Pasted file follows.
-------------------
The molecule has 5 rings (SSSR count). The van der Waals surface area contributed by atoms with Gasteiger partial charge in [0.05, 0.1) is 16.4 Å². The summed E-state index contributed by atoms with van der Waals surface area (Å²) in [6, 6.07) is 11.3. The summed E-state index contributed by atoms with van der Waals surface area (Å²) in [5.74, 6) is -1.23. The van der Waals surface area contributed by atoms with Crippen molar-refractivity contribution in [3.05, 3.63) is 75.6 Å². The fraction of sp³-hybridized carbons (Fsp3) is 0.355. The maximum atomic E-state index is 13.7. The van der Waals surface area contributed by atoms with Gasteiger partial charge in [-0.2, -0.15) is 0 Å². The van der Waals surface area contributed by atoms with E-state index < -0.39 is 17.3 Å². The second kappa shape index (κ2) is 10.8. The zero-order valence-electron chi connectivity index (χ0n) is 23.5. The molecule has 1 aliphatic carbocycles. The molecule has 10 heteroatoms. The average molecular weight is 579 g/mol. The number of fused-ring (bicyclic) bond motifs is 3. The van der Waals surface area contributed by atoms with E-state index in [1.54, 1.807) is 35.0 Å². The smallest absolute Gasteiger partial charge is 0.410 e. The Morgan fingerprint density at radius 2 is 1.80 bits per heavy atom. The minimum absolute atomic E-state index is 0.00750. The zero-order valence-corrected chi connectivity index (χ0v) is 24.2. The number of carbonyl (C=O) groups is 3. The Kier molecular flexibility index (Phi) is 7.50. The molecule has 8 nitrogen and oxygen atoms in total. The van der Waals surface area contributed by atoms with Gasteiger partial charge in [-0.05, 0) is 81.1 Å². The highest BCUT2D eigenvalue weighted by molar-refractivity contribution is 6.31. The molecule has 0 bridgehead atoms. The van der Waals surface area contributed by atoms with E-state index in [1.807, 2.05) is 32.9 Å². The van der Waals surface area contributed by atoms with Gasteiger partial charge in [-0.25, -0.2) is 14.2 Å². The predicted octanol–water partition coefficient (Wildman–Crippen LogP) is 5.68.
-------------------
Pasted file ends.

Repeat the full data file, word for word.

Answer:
The molecule has 5 rings (SSSR count). The van der Waals surface area contributed by atoms with Gasteiger partial charge in [0.05, 0.1) is 16.4 Å². The summed E-state index contributed by atoms with van der Waals surface area (Å²) in [6, 6.07) is 11.3. The summed E-state index contributed by atoms with van der Waals surface area (Å²) in [5.74, 6) is -1.23. The van der Waals surface area contributed by atoms with Crippen molar-refractivity contribution in [3.05, 3.63) is 75.6 Å². The fraction of sp³-hybridized carbons (Fsp3) is 0.355. The maximum atomic E-state index is 13.7. The van der Waals surface area contributed by atoms with Gasteiger partial charge in [-0.2, -0.15) is 0 Å². The van der Waals surface area contributed by atoms with E-state index < -0.39 is 17.3 Å². The second kappa shape index (κ2) is 10.8. The zero-order valence-electron chi connectivity index (χ0n) is 23.5. The molecule has 1 aliphatic carbocycles. The molecule has 10 heteroatoms. The average molecular weight is 579 g/mol. The number of fused-ring (bicyclic) bond motifs is 3. The van der Waals surface area contributed by atoms with E-state index in [1.54, 1.807) is 35.0 Å². The smallest absolute Gasteiger partial charge is 0.410 e. The Morgan fingerprint density at radius 2 is 1.80 bits per heavy atom. The minimum absolute atomic E-state index is 0.00750. The zero-order valence-corrected chi connectivity index (χ0v) is 24.2. The number of carbonyl (C=O) groups is 3. The Kier molecular flexibility index (Phi) is 7.50. The molecule has 8 nitrogen and oxygen atoms in total. The van der Waals surface area contributed by atoms with Gasteiger partial charge in [-0.05, 0) is 81.1 Å². The highest BCUT2D eigenvalue weighted by molar-refractivity contribution is 6.31. The molecule has 0 bridgehead atoms. The van der Waals surface area contributed by atoms with E-state index in [1.807, 2.05) is 32.9 Å². The van der Waals surface area contributed by atoms with Gasteiger partial charge in [-0.25, -0.2) is 14.2 Å². The predicted octanol–water partition coefficient (Wildman–Crippen LogP) is 5.68.